After a challenging four-year battle against the Ellis Act Eviction, the resident families found unwavering support from Legal Assistance to the Elderly, Clarion Alley Mural Project, SOMA Pilipinas and United to Save the Mission. These dedicated groups fought alongside them, engaging in tireless advocacy efforts to secure the site and protect the rights of community members. Their commitment and determination were instrumental in achieving this hard-fought victory for the families and the broader community.

“Both the Shauf and Hernandez families have been critical to our North Mission community for 40 years; they are a great example of what it means to truly invest in community. For generations now, they’ve been looking out for their neighbors on the block and the surrounding areas including Clarion Alley. Whether helping with transportation, sharing food, or looking after one another’s kids, they’ve helped build a strong community who care through their actions,” said Clarion Alley Mural Project (CAMP) Co-Director, Megan Wilson.

“The Filipino community across San Francisco has faced waves of displacement that still continue to this day. Preserving 40-42 Sycamore as permanent affordable housing is a huge victory of solidarity across communities and neighborhoods but it should not have taken this long. The preservation of rent-controlled housing through the Small Sites Program (SSP) is a proven strategy to prevent displacement of families who are the soul of our City and as one of the 2022 Housing Element strategies, we hope the City will embrace SSP to preserve our communities and stabilize our neighborhoods,” said SOMA Pilipinas Director Raquel Redondiez.

“We at Legal Assistance to the Elderly are very pleased that our legal efforts on behalf of the families at Sycamore Street aided this big win for the tenants. Results like this demonstrate how the system is supposed to work,” said Legal Assistance to the Elderly Staff Attorney Chelsea Blocklin.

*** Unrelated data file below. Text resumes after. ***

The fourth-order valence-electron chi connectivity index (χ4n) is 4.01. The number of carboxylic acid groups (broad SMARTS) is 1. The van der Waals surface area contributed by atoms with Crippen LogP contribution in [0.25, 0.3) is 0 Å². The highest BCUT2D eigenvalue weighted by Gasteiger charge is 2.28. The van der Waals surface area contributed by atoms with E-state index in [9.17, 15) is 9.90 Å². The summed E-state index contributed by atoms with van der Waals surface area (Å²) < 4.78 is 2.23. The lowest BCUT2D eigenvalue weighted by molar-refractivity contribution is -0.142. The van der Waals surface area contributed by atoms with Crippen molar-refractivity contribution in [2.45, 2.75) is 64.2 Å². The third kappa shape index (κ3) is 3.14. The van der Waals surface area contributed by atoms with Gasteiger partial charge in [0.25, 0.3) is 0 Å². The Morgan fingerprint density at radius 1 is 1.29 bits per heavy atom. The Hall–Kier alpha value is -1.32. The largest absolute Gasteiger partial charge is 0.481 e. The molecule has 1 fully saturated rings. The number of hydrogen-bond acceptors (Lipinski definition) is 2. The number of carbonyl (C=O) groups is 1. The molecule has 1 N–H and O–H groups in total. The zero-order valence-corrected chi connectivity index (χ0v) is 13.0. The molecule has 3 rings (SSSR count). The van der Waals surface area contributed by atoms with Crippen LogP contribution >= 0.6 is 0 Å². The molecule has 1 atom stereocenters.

“The Mission community is a tight knit fabric largely defined by the cultural diversity and experiences of our families, especially when they span many generations. After more than 3 years of intense advocacy, to have the Shauf and Hernandez homes acquired by MEDA through the Small Sites program and an addition of ADA and the cottage units to stabilize other families, is a dream of shared self-determination, community stability, and dignified aging for our elders realized. ¡Si Se Puede!” said Larisa Pedroncelli from United to Save the Mission.

About Mission Economic Development Agency (MEDA)
MEDA is a nonprofit community development agency started in 1973. Rooted in San Francisco’s Mission District, MEDA is advancing a national equity movement by building Latino prosperity, community ownership and civic power. We envision generations of Latino families choosing where to call home, thriving economically, succeeding in learning opportunities, and leading policy and social change toward a more equitable society.